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Syria Is Among the World’s Worst Countries for the Number of Mines Planted Since 2011, Despite Prohibition of Their Use in International Law


Mines Have Killed at Least 2,601 Civilians in Syria Since 2011, Including 598 Children and 267 Women, with Women and Children Accounting for 33% of All Victims


BY: reuters

Press release:
(Link below to download full report)
The Syrian Network for Human Rights (SNHR) reveals in its report released today that Syria is among the world’s worst countries for the number of mines planted since 2011, despite the prohibition of their use in international law, noting that mines have killed at least 2,601 civilians in Syria since 2011, including 598 children and 267 women, meaning that 33% of the victims were women and children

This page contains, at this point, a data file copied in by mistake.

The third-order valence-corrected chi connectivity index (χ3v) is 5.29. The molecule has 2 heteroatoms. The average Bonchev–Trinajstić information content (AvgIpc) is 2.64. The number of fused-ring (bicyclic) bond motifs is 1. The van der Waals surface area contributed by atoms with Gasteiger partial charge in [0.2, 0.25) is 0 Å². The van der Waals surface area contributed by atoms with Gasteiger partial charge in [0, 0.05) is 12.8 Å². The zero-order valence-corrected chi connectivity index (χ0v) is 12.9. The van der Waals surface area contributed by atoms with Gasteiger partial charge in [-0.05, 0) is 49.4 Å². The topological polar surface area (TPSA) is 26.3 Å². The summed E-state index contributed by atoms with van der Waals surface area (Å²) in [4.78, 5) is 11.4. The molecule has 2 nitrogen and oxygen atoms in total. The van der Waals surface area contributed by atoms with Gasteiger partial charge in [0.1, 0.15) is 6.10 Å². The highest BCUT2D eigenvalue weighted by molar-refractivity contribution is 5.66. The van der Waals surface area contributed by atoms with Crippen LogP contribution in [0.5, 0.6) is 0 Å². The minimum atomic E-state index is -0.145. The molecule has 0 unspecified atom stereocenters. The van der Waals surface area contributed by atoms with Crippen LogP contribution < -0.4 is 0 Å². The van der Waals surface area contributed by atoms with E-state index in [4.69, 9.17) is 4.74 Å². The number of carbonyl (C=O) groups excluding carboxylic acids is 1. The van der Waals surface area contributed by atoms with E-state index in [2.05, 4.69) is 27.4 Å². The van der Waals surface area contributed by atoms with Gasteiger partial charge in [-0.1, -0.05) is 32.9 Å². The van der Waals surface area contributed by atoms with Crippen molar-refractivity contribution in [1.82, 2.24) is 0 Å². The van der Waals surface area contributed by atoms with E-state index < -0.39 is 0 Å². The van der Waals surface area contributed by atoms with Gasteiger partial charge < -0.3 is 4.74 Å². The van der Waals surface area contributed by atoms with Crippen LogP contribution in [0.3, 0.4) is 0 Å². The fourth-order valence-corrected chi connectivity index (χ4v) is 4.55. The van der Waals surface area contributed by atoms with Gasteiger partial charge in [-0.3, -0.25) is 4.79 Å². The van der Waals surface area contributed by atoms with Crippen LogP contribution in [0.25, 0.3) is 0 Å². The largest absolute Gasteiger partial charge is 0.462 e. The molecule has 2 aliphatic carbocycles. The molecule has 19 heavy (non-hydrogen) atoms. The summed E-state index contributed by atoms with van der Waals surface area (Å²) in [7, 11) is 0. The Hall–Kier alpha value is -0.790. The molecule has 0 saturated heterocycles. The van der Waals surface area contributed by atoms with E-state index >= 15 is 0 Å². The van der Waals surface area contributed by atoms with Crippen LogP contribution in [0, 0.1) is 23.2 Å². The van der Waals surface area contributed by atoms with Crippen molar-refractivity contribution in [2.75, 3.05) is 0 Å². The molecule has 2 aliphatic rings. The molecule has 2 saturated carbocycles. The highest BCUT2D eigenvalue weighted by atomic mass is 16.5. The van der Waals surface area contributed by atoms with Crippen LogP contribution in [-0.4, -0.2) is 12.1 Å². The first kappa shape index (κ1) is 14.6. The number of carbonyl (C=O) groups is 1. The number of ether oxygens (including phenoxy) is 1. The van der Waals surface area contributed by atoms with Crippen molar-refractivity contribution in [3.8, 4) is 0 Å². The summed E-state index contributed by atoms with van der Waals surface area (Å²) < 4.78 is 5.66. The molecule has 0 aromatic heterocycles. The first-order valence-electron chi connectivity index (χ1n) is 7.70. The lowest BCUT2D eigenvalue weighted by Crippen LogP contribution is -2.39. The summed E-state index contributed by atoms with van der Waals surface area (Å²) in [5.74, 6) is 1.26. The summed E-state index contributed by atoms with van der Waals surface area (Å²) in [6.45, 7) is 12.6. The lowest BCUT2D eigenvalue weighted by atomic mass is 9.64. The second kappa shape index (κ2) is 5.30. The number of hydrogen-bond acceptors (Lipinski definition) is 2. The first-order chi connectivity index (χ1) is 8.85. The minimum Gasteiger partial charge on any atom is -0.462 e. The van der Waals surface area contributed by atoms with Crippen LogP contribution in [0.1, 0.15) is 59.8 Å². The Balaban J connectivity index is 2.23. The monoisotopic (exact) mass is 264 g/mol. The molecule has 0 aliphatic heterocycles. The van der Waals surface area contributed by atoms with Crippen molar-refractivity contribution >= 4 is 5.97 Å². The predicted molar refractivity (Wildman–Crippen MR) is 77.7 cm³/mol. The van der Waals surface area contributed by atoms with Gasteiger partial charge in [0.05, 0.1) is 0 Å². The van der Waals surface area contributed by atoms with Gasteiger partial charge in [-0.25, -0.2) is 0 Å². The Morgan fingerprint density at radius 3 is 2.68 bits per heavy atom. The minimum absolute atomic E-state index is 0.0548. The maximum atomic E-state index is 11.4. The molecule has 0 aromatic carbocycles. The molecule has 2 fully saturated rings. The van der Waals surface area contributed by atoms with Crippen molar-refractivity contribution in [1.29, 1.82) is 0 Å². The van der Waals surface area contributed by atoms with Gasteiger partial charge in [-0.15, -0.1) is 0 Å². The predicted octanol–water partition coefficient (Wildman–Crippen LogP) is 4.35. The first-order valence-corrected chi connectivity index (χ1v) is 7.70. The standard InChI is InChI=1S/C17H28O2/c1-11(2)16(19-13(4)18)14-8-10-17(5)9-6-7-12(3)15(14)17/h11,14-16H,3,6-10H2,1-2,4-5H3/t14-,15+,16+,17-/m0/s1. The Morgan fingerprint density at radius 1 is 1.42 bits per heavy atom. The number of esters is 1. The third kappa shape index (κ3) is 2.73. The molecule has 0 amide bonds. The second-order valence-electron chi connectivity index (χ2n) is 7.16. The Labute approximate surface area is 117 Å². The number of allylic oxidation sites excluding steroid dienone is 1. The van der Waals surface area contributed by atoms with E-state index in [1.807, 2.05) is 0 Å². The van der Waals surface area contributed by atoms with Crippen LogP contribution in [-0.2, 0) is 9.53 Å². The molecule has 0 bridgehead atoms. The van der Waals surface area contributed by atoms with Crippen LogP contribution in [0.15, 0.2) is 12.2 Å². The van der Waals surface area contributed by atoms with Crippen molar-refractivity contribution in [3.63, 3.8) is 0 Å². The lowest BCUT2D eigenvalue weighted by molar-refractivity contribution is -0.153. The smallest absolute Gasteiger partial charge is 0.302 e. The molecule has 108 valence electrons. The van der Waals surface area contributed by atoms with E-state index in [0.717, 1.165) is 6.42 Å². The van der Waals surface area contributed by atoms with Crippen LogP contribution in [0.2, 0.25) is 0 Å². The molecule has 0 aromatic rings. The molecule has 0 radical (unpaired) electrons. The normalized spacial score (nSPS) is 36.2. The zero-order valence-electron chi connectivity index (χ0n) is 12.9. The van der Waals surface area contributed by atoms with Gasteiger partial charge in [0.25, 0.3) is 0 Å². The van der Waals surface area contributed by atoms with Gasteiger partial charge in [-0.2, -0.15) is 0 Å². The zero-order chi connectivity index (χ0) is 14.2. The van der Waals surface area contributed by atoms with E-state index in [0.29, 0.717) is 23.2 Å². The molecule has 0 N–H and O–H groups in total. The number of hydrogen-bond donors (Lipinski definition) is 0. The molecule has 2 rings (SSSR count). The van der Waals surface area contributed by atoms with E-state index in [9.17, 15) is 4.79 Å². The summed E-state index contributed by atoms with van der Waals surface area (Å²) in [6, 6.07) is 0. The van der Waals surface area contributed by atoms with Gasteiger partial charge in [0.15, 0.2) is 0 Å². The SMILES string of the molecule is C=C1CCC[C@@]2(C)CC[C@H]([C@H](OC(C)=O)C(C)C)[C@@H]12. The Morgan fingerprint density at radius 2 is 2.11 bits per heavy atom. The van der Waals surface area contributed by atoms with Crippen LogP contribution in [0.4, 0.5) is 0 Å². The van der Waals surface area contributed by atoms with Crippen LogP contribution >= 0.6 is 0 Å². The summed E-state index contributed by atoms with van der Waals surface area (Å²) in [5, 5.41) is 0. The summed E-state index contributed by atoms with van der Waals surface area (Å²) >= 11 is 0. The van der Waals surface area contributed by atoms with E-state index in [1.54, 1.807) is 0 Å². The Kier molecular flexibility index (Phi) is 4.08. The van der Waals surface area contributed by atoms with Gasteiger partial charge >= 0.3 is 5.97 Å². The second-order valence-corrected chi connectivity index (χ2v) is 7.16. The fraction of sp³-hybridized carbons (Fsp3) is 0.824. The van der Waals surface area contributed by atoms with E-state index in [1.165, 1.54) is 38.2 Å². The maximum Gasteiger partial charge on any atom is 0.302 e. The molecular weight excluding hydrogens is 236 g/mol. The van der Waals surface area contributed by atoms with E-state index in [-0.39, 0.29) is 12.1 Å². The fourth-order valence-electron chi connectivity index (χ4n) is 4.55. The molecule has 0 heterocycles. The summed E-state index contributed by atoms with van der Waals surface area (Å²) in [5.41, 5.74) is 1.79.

The 16-page report explains that it is difficult to exactly assign responsibility for these killings to one specific party to the conflict and the controlling forces in Syria in two cases, namely: anti-personnel and anti-vehicle landmines, and remote bombings, including suicide or forced suicide attacks.
The report deals with anti-personnel and anti-vehicle landmines, which are weapons designed to be placed under or above the ground, then to explode because of the proximity of or contact with a person or vehicle. The report further explains that there are distinctive difficulties and challenges facing the SNHR’s staff which prevent us from being able to conclusively assign responsibility for killings caused by landmines to a specific party of the conflict, with the most prominent of these being, as the report reveals: